Another important mechanism is known as physicochemical adsorption or chemisorption. The phosphate or phosphonate groups on currently used bone agents bind instantaneously, avidly, and essentially irreversibly to the hydroxyapatite structure of bone tissue. In addition, by the same mechanism, they localize in lesions metastatic to bone. Tc-99m MDP, Tc-99m HDP, and Tc-99m PYP all bind to bone tissue by this mechanism. Typically, 40-50% of the injected dose localizes in bone; the remainder is excreted through the kidneys. Since bone uptake is relatively slow, especially in adults, it is common practice to begin imaging 3 hr post injection.
A closely related example is the imaging of acute myocardial infarctions with Tc-99m PYP 3. When myocardial cells become necrotic following an acute myocardial infarction, there is an influx of calcium ions into the cells. The Ca2+ ions react with circulating phosphate ions to form Ca3(PO4)2 crystals, known as hydroxyapatite. Tc-99m pyrophosphate binds avidly and irreversibly to these crystals at the periphery of the infarct where some perfusion is maintained (none localizes in the central region of the infarct). Images are routinely taken approximately 2 hr post injection. Optimal imaging time post-infarct is 1-3 days; after 6 days an infarct is considered "old" and the rate of false negative studies increases significantly.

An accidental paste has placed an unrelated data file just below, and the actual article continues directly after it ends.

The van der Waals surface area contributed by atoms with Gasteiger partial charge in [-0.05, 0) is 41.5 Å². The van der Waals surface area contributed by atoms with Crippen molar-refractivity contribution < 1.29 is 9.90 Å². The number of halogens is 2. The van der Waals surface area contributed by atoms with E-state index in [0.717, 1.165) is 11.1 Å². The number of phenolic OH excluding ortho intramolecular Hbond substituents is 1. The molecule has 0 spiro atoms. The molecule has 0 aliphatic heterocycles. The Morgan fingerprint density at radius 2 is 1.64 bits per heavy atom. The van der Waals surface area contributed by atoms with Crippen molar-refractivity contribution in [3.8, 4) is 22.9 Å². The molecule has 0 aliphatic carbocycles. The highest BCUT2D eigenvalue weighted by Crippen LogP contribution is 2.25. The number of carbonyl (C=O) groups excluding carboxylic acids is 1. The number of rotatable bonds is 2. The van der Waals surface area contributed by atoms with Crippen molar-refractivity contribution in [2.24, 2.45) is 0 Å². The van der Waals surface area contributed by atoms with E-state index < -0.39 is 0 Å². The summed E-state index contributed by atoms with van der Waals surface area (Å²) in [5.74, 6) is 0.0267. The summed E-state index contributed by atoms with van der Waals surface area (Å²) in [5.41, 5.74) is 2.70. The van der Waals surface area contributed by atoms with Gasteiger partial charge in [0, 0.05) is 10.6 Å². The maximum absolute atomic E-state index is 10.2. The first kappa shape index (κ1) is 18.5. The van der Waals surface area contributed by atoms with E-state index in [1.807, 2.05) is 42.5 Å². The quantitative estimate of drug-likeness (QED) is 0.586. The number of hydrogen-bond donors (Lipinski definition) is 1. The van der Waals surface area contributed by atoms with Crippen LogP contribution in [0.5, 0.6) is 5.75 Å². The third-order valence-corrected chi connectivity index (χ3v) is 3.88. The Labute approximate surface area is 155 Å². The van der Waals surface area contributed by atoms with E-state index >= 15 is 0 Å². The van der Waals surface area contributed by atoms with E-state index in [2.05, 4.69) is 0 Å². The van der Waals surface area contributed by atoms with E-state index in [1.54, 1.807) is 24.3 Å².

|Stephen Karesh, PhD.||
Last Updated: August 14, 1996